News of the Illinois Senate approving a marriage equality bill, plus renewed talk of legalizing same-sex marriage here in New Jersey, got me thinking to just a short year ago .
My mind raced back to last winter, as Eric and I testified before our state legislators about marriage equality and the discrimination we have faced under the current civil unions act.
Eric and I tied the knot in August 2009 in Provincetown, Massachusetts, where same-sex marriage is legal. Fast-forward nearly a year to July 2010. Eric was unusually quiet one night and curled up on the bed while I watched TV in the den. He walked into the den and said that he needed me to take him to the hospital as he was in horrific pain.
We rushed to our go-to hospital (which shall remain nameless), a short four-minute drive from our house at that time. Eric was rushed into the E.R., where an amazing group of doctors and nurses treated him for what they suspected was kidney stones.
The pain was intense. I mean, really intense. Morphine would only alleviate his pain for five to ten minutes and then he would be wincing in pain once again.
The attending ER physician decided to admit Eric so they could run tests and monitor his condition. The doc encouraged me to go home and get some sleep. Additionally, he told me to call the hospital in the morning to see how Eric was faring. So, around 4 a.m., I headed home. I curled up with our kitties and fell into restless sleep.
I awakened a few hours later, roused from my sleep by two hungry cats. (Yep folks, a cat’s hunger doesn’t diminish, not even in the wake of illness.) I waited a bit, and then, around 9:00 a.m., called the hospital.
The receptionist was kind and compassionate and promptly put me through to Eric’s nurse. The nurse picked up the phone and promptly put me on hold. Twenty minutes passed before she got back on the line and then hung up on me.
Now, let me say that I’m a patient man. Incredibly patient. Hell, Eric’s sister Kathy once said I qualify for sainthood for having the patience to deal with their family. So I was patient. The nurse was likely busy, I said to myself.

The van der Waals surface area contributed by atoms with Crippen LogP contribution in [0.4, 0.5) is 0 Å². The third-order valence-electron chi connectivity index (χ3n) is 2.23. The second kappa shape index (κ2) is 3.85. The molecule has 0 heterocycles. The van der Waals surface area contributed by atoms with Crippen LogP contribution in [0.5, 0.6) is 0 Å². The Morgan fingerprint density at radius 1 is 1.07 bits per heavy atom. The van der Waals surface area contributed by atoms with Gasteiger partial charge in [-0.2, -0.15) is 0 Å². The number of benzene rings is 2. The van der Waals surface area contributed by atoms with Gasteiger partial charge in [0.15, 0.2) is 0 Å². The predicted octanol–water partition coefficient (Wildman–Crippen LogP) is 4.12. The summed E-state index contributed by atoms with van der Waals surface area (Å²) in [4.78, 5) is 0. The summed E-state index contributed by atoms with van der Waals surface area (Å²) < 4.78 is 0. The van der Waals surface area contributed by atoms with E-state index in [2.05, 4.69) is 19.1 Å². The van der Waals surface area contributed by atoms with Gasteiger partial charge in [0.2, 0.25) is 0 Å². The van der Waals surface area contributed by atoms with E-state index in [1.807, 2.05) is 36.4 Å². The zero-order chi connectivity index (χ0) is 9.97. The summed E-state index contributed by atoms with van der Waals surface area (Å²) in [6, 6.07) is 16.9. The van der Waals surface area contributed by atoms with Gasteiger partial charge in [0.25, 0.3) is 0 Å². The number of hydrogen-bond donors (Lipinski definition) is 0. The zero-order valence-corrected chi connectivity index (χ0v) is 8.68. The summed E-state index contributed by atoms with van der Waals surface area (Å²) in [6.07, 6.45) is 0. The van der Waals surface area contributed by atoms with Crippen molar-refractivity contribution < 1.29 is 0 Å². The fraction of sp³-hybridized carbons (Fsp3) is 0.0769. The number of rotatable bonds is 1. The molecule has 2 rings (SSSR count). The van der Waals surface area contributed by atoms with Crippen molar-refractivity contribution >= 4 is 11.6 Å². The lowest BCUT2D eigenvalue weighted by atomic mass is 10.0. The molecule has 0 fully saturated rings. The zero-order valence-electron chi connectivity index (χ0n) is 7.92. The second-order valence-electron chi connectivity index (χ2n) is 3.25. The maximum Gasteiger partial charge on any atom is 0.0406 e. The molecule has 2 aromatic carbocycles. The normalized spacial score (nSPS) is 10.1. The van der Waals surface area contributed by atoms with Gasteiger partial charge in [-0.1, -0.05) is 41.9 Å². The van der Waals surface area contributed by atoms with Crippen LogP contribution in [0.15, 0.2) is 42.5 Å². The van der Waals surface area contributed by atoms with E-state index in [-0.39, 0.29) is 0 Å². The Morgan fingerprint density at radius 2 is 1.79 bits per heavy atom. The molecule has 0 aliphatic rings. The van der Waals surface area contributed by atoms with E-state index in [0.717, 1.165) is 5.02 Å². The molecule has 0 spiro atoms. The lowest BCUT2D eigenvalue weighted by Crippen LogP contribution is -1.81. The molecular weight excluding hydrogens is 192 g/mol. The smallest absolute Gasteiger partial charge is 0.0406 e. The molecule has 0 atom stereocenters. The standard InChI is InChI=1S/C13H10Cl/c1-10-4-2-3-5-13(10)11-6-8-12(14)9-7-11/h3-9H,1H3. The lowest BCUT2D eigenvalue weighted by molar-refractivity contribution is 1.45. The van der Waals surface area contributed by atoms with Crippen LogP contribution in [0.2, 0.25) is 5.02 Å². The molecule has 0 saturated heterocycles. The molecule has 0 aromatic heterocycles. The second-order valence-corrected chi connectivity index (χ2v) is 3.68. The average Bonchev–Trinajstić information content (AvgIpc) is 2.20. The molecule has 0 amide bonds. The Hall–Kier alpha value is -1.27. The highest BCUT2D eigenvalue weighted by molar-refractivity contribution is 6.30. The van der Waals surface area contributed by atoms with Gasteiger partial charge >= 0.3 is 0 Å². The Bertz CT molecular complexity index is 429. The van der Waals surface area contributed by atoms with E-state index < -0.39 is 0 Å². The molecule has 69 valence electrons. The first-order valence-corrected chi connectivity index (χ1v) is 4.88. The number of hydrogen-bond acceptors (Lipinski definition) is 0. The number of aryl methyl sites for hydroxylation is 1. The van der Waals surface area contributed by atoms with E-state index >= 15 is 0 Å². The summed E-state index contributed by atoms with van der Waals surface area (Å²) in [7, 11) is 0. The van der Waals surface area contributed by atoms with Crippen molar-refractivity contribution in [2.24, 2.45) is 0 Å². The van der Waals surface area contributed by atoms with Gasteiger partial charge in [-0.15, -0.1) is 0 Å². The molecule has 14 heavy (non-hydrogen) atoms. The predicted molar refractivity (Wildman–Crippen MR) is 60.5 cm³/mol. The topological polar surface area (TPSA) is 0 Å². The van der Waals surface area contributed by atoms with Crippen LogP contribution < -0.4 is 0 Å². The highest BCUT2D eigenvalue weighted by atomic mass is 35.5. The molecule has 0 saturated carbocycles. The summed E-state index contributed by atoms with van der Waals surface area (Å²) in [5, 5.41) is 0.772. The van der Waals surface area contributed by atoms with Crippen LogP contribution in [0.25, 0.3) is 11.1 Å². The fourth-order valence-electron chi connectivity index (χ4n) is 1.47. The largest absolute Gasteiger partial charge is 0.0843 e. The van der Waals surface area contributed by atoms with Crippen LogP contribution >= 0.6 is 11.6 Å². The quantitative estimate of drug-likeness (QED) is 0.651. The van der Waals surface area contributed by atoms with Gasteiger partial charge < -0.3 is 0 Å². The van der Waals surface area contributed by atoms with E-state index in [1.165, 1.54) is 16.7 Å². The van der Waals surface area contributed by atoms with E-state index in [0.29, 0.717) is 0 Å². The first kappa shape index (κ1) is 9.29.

I waited about 30 minutes and then called back. The receptionist recognized my voice and asked why I was calling back. She apologized when I told her that I had been disconnected. And she then transferred me to the nurse.
This time, the nurse got on the phone and snapped at me, “Who is this?”
I explained that I was Eric’s partner and that the E.R. physician had instructed me to call to find out how Eric was doing. The nurse told me that she had no intention of relaying any information about Eric because I was a man, not a woman.
I was flabbergasted. I told her that Eric and I had been in a committed relationship, at that point, for almost 15 years, and that New Jersey recognized our relationship as a civil union. She could care less and she told me so. She said that since I wasn’t a woman, she would not give me any information.
I was pissed.
“So,” I said to her. “If a woman calls you saying she’s Eric’s mother or wife, you’d give her information on his health?”
“Yes, I would,” she said.
“Seriously?” I asked. “Despite the fact that he has had nothing to do with his mother for almost 10 years?”
“Yes, I would.”
“But you won’t give me, his civil union partner, the man who has shared his life for fifteen years, any information?”
We went in circles before she hung up on me once again. I was incensed and shared what happened with Eric’s doctor later that day. She apologized but she said she wasn’t the least bit surprised. She confided to me that it happens all the time and that hospital staff routinely disregard the rights of same-sex couples in civil unions.
I shared all of this with members of the House when we testified in January 2012. My patience was long gone. Anger overwhelmed me as I relayed what happened. I said that I hoped none of the legislators, none of the people listening, ever experienced what we faced that day — callous disregard not only for our relationship but also for the law.
After we testified, strangers, both straight and gay, came up to us to thank us for sharing our story. The media besieged us with questions. In fact, here’s a snippet of our interview with Bloomberg, where Eric speaks about why equality is important to us and to our many friends.
It is my hope that equality may finally be in reach here in New Jersey and that others will not have to face the disregard for their relationships that Eric and I encountered.